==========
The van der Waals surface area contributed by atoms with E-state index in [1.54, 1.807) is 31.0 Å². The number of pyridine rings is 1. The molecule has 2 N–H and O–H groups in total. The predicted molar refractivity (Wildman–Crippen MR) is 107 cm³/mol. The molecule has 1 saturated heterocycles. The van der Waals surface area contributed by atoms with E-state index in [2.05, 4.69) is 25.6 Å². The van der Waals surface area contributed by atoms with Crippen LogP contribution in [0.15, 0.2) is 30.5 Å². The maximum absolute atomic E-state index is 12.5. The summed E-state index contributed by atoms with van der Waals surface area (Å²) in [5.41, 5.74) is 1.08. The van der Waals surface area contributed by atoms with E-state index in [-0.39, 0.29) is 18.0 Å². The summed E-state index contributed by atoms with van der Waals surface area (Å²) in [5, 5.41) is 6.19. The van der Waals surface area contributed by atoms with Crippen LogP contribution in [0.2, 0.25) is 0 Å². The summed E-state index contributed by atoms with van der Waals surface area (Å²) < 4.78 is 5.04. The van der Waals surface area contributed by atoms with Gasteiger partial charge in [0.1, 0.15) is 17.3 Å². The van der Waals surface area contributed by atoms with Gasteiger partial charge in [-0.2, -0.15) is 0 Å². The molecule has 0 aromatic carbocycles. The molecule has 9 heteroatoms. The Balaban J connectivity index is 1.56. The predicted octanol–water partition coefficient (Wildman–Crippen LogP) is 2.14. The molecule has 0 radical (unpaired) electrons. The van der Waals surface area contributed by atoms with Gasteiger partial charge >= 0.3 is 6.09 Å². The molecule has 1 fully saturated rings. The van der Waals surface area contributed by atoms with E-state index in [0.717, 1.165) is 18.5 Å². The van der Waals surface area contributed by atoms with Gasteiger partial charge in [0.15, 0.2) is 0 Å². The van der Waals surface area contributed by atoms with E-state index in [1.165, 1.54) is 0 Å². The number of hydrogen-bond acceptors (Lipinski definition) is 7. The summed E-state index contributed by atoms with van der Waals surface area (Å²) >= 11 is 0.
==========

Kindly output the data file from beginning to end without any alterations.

The van der Waals surface area contributed by atoms with E-state index in [1.54, 1.807) is 31.0 Å². The number of pyridine rings is 1. The molecule has 2 N–H and O–H groups in total. The predicted molar refractivity (Wildman–Crippen MR) is 107 cm³/mol. The molecule has 1 saturated heterocycles. The van der Waals surface area contributed by atoms with E-state index in [2.05, 4.69) is 25.6 Å². The van der Waals surface area contributed by atoms with Crippen LogP contribution in [0.15, 0.2) is 30.5 Å². The maximum absolute atomic E-state index is 12.5. The summed E-state index contributed by atoms with van der Waals surface area (Å²) in [5.41, 5.74) is 1.08. The van der Waals surface area contributed by atoms with E-state index in [-0.39, 0.29) is 18.0 Å². The summed E-state index contributed by atoms with van der Waals surface area (Å²) in [5, 5.41) is 6.19. The van der Waals surface area contributed by atoms with Crippen LogP contribution in [0.2, 0.25) is 0 Å². The summed E-state index contributed by atoms with van der Waals surface area (Å²) < 4.78 is 5.04. The van der Waals surface area contributed by atoms with Gasteiger partial charge in [0.1, 0.15) is 17.3 Å². The van der Waals surface area contributed by atoms with Gasteiger partial charge in [-0.2, -0.15) is 0 Å². The molecule has 0 aromatic carbocycles. The molecule has 9 heteroatoms. The Balaban J connectivity index is 1.56. The predicted octanol–water partition coefficient (Wildman–Crippen LogP) is 2.14. The molecule has 0 radical (unpaired) electrons. The van der Waals surface area contributed by atoms with Gasteiger partial charge >= 0.3 is 6.09 Å². The molecule has 1 fully saturated rings. The van der Waals surface area contributed by atoms with E-state index in [0.717, 1.165) is 18.5 Å². The van der Waals surface area contributed by atoms with Gasteiger partial charge in [0.15, 0.2) is 0 Å². The van der Waals surface area contributed by atoms with E-state index in [1.165, 1.54) is 0 Å². The number of hydrogen-bond acceptors (Lipinski definition) is 7. The summed E-state index contributed by atoms with van der Waals surface area (Å²) >= 11 is 0.